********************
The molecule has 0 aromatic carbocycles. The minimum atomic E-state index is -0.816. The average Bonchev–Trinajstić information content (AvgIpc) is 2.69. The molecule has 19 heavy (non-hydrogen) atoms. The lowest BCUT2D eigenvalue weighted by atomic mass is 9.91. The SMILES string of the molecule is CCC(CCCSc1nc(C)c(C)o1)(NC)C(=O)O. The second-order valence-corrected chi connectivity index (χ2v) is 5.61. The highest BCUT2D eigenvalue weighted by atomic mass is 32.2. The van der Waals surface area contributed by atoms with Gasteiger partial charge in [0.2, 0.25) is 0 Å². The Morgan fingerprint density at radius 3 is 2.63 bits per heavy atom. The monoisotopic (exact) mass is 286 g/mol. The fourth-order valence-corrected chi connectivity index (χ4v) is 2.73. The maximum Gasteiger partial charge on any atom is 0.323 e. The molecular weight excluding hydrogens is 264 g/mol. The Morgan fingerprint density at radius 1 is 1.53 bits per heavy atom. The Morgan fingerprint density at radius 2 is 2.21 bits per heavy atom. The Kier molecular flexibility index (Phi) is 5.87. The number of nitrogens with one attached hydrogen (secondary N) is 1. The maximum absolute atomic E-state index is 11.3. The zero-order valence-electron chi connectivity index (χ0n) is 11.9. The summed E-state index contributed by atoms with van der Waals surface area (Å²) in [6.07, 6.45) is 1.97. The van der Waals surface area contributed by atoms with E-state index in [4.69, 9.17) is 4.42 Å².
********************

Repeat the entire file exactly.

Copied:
The molecule has 0 aromatic carbocycles. The minimum atomic E-state index is -0.816. The average Bonchev–Trinajstić information content (AvgIpc) is 2.69. The molecule has 19 heavy (non-hydrogen) atoms. The lowest BCUT2D eigenvalue weighted by atomic mass is 9.91. The SMILES string of the molecule is CCC(CCCSc1nc(C)c(C)o1)(NC)C(=O)O. The second-order valence-corrected chi connectivity index (χ2v) is 5.61. The highest BCUT2D eigenvalue weighted by atomic mass is 32.2. The van der Waals surface area contributed by atoms with Gasteiger partial charge in [0.2, 0.25) is 0 Å². The Morgan fingerprint density at radius 3 is 2.63 bits per heavy atom. The monoisotopic (exact) mass is 286 g/mol. The fourth-order valence-corrected chi connectivity index (χ4v) is 2.73. The maximum Gasteiger partial charge on any atom is 0.323 e. The molecular weight excluding hydrogens is 264 g/mol. The Morgan fingerprint density at radius 1 is 1.53 bits per heavy atom. The Morgan fingerprint density at radius 2 is 2.21 bits per heavy atom. The Kier molecular flexibility index (Phi) is 5.87. The number of nitrogens with one attached hydrogen (secondary N) is 1. The maximum absolute atomic E-state index is 11.3. The zero-order valence-electron chi connectivity index (χ0n) is 11.9. The summed E-state index contributed by atoms with van der Waals surface area (Å²) in [6.07, 6.45) is 1.97. The van der Waals surface area contributed by atoms with E-state index in [4.69, 9.17) is 4.42 Å².